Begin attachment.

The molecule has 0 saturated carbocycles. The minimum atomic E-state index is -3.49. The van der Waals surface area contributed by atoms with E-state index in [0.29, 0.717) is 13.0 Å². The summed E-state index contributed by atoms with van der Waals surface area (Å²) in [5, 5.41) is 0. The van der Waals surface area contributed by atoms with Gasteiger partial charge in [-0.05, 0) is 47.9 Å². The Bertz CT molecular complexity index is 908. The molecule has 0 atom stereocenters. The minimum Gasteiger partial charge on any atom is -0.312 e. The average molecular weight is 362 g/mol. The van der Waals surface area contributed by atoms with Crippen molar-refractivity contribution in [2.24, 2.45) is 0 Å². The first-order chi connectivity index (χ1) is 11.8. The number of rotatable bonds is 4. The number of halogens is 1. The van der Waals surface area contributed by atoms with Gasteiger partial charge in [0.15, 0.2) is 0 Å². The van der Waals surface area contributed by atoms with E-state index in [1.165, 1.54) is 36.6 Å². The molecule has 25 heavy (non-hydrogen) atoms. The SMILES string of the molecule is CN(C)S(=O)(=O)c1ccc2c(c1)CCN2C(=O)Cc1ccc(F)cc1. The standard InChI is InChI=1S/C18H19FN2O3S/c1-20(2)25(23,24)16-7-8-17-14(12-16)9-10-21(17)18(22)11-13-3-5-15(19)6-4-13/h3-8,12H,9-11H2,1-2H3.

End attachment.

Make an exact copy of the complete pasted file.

The molecule has 0 saturated carbocycles. The minimum atomic E-state index is -3.49. The van der Waals surface area contributed by atoms with E-state index in [0.29, 0.717) is 13.0 Å². The summed E-state index contributed by atoms with van der Waals surface area (Å²) in [5, 5.41) is 0. The van der Waals surface area contributed by atoms with Gasteiger partial charge in [-0.05, 0) is 47.9 Å². The Bertz CT molecular complexity index is 908. The molecule has 0 atom stereocenters. The minimum Gasteiger partial charge on any atom is -0.312 e. The average molecular weight is 362 g/mol. The van der Waals surface area contributed by atoms with Crippen molar-refractivity contribution in [2.24, 2.45) is 0 Å². The first-order chi connectivity index (χ1) is 11.8. The number of rotatable bonds is 4. The number of halogens is 1. The van der Waals surface area contributed by atoms with Gasteiger partial charge in [0.15, 0.2) is 0 Å². The van der Waals surface area contributed by atoms with E-state index in [1.165, 1.54) is 36.6 Å². The molecule has 25 heavy (non-hydrogen) atoms. The SMILES string of the molecule is CN(C)S(=O)(=O)c1ccc2c(c1)CCN2C(=O)Cc1ccc(F)cc1. The standard InChI is InChI=1S/C18H19FN2O3S/c1-20(2)25(23,24)16-7-8-17-14(12-16)9-10-21(17)18(22)11-13-3-5-15(19)6-4-13/h3-8,12H,9-11H2,1-2H3.